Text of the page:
Irrigation contributes to New Zealand’s economic activity in multiple ways, both directly and indirectly. Although improved on-farm economics can immediately be attributed to the introduction of irrigation, it is widely agreed that there are considerable flow-on socio-economic benefits to the surrounding communities as well.
It can be seen that
· Lifting on-farm agricultural production boosts farm gate returns;
· Boosted farm productivity requires additional ancillary inputs that include agricultural workers, service providers and transport;
· Higher on-farm volumes increase the value of primary processing sectors nation-wide.
Thus community-wide, irrigation impacts positively via higher employment, higher personal and household incomes and increased land values. These impacts boost community confidence and increase household spending on other goods and services procured within local communities.
In the case of the Opuha Dam and the North Otago Irrigation Company, post-construction studies show that farm expenditure, gross farm revenue and farm employment opportunities typically increase threefold when converting from dryland to irrigated agriculture.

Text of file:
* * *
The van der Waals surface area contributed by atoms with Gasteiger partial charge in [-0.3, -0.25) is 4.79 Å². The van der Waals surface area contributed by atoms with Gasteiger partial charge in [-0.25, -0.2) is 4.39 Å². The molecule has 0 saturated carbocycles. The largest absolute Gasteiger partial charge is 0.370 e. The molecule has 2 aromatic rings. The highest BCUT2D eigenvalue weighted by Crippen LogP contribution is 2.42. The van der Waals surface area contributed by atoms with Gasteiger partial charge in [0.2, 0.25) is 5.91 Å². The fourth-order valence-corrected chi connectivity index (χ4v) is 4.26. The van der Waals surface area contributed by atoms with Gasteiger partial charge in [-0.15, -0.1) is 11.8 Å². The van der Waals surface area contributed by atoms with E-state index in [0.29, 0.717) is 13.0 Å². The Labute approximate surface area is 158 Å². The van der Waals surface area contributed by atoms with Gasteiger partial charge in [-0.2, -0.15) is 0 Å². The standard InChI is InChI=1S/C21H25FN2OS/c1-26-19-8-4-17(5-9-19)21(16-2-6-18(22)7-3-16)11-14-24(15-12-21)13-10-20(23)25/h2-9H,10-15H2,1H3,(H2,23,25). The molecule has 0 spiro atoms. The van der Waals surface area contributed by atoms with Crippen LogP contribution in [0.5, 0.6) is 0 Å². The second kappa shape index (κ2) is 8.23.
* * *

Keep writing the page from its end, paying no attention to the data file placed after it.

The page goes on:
In 2002-03, based on 425,000 ha of irrigation nationally, irrigation contributed $0.9 billion or 11% of farm gate GDP. In 2011/12, the study was repeated for the then 720,000 ha and estimated to contribute $2.2 billion. In 2015-16 it was estimated this figure had grown to $2.4 billion based on 800,000 ha irrigated.
These figures are at the farm gate and do not take account of flow-on socio-economic benefits to their communities.
A 2010 NZIER report stated that increasing irrigable area by 350,000 ha increases national GDP by 0.8 %. A 2012 report by AERU, based on 500,000 ha of existing irrigation in Canterbury with a further 250,000 ha of new irrigation, reinforced this.
This demonstrated that the Canterbury economy would receive an additional $2 billion in revenue, and just under 8,000 FTE’s, from the increased irrigation.
For New Zealand-wide, impacts these numbers rise to $3 billion in revenue and just under 8,400 FTE’s.
To ensure the future of any business, it must be sustainable – financially, environmentally and socially. Traditional perceptions around irrigation for agriculture are changing, with additional technology and new methods resulting in improved water and nutrient management, efficiency gains and positive environmental outcomes.